Exploring El Djem: A Visitor's Guide
El Djem has been settled since the 3rd century BC, when there was a Punic settlement here, but it only began to gain prominence after Caesar founded the town of Thysdrus on this site in 46 BC. Thysdrus lay amid a large olive-growing region, and since olive oil was in great demand in Rome during that period the town prospered rapidly to become the leading olive-growing centre of North Africa. With a population of between 20,000 and 30,000, the town accumulated enormous wealth, much of which - as in other Roman towns - was spent on the erection of both public buildings and private houses.
The amphitheatre, begun at the end of the 2nd century AD, was designed to be a symbol of this prosperity. But while it was still under construction, the decline of Thysdrus set in with a reintroduction of a tax on olive oil in AD 238. The tax sparked a rebellion, which spread through Tunisia. A large group of landowners, with the help of the juvenes (a kind of officers' training corps or militia), murdered the imperial procurator, the chief financial official in the province, and proclaimed an 80-year-old proconsul, Gordian, as Emperor. The rising was repressed and the town sacked, with Thysdrus never recovering from this blow.
Later, the amphitheatre was converted into a fortress, and in AD 699 it served as a refuge for Berber leader El Kahina during her fight against the Arab invaders. After their victory the town was abandoned, and the site was reoccupied only during the French colonial period.
El Djem's mighty amphitheatre is the fourth largest in the Roman world, only coming after Rome's Colosseum, the Pozzuoli amphitheatre near Naples, and the one at Carthage, of which little survives. Its colossal size and excellent preservation has given it the nickname the African Coliseum.
Oval in form, the amphitheatre is 149 m long by 122 m across (compared with Rome's Colosseum, which measures 188 m by 156 m). It is also of impressive height (40 m), which would have been still further increased by the canvas sails (vela) that protected the audience from the sun.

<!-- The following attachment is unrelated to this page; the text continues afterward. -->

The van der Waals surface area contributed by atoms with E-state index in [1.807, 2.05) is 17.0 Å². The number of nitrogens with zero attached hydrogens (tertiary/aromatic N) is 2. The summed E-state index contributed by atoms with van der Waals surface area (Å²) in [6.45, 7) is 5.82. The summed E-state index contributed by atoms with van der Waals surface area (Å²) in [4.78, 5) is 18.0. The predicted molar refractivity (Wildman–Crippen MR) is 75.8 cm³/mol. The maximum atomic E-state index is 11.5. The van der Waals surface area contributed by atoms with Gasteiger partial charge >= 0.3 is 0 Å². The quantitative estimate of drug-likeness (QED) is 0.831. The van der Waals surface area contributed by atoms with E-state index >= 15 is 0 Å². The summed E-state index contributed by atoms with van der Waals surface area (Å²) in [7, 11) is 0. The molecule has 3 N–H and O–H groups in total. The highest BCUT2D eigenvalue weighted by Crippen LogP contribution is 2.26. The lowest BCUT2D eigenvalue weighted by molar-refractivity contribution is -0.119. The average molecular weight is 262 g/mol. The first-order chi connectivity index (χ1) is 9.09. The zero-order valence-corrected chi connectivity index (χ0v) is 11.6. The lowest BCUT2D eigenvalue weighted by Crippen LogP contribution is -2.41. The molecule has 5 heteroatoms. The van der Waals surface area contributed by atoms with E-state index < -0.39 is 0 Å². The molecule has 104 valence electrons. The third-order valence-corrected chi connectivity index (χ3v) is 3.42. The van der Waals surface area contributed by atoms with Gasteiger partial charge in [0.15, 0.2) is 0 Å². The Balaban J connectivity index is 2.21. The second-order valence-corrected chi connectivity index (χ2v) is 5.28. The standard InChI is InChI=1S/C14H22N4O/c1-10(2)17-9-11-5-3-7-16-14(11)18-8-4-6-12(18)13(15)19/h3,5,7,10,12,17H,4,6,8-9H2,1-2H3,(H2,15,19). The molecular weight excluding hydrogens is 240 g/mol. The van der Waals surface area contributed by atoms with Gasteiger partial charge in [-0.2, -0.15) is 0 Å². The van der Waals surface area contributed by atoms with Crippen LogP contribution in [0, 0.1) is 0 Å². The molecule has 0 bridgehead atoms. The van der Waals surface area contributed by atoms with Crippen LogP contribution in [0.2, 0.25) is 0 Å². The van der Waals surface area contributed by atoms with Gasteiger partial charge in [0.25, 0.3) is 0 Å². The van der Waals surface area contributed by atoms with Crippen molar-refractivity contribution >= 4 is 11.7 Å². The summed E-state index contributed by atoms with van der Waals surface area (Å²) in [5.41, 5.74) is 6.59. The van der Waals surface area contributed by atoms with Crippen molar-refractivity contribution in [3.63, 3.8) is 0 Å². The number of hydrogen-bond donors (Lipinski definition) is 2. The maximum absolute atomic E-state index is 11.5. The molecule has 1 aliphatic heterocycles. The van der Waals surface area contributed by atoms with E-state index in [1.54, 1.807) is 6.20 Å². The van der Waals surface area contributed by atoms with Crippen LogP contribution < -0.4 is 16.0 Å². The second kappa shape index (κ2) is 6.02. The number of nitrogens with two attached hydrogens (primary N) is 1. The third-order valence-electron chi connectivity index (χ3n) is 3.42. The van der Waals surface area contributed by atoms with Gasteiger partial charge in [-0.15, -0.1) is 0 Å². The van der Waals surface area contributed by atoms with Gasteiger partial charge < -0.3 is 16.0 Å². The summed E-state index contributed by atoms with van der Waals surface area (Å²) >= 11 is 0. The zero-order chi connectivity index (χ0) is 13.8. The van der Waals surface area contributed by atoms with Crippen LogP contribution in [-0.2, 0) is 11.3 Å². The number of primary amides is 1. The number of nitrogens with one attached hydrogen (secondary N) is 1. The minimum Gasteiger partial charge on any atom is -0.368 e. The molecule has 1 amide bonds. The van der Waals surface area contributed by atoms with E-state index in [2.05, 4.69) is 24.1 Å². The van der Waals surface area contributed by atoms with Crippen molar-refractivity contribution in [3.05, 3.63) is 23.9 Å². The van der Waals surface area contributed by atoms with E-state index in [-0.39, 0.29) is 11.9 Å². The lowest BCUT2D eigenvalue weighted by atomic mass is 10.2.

It provided seating for over 30,000 spectators (according to some estimates 60,000), who witnessed the sporting events, bloody gladiatorial contests and slaughters of criminals by wild animals staged in the arena. It was thus too big for a town the size of Thysdrus, and was evidently intended as a demonstration of the city's power and prosperity.
Although the amphitheatre was used for centuries as a quarry of building stone, it has managed to survive the centuries better preserved than Rome's Colosseum. Only two-thirds of the circuit of walls with their three storeys of arcades have survived. The northwest side was blown up in 1695 on the orders of the Ottoman Bey to prevent it from being used as a stronghold by Berber rebels, who had frequently entrenched themselves within its walls.
Each of the three storeys originally had 30 arches, of which there remain a total of 68. Little is left of the tiers of seating in the interior, but under the arena (which measures 65 m by 37 m) visitors can see two intersecting underground passages (excavated in 1908) through which the wild animals and their victims entered the arena. On either side of the passages were cages for the animals and cells for the prisoners. At the entrance is a flight of steps leading to the upper tiers of arcades, from which there are good general sightseeing views of the amphitheatre and of the town.
Other Nearby Attractions
El Djem Archaeological Museum
Outside El Djem town centre (on the road to Sfax) is an interesting attraction: the Archaeological Museum. Within there are displays of Roman objects (oil lamps, coins, terracotta pots) and a number of fine mosaics with geometric, plant and animal decorations that have been unearthed in the area and once graced the villas of wealthy Roman landowners. A number of other mosaics excavated in the El Djem area are displayed in Tunis' Bardo Museum.
El Djem Archaeological Site
Immediately beyond the museum is the archaeological site where the mosaics in the museum were excavated. Some mosaics have been left in situ. In particular the House of the Peacock (Maison du Paon) and the House of Sollertiana both have lovely mosaics still in place on their floors. On the opposite side of the street, beyond the railroad, is a small amphitheatre dating from the 1st century BC. Between the two amphitheatres are more remains of ancient Thydrus, with remnants of grand villas and a bath complex.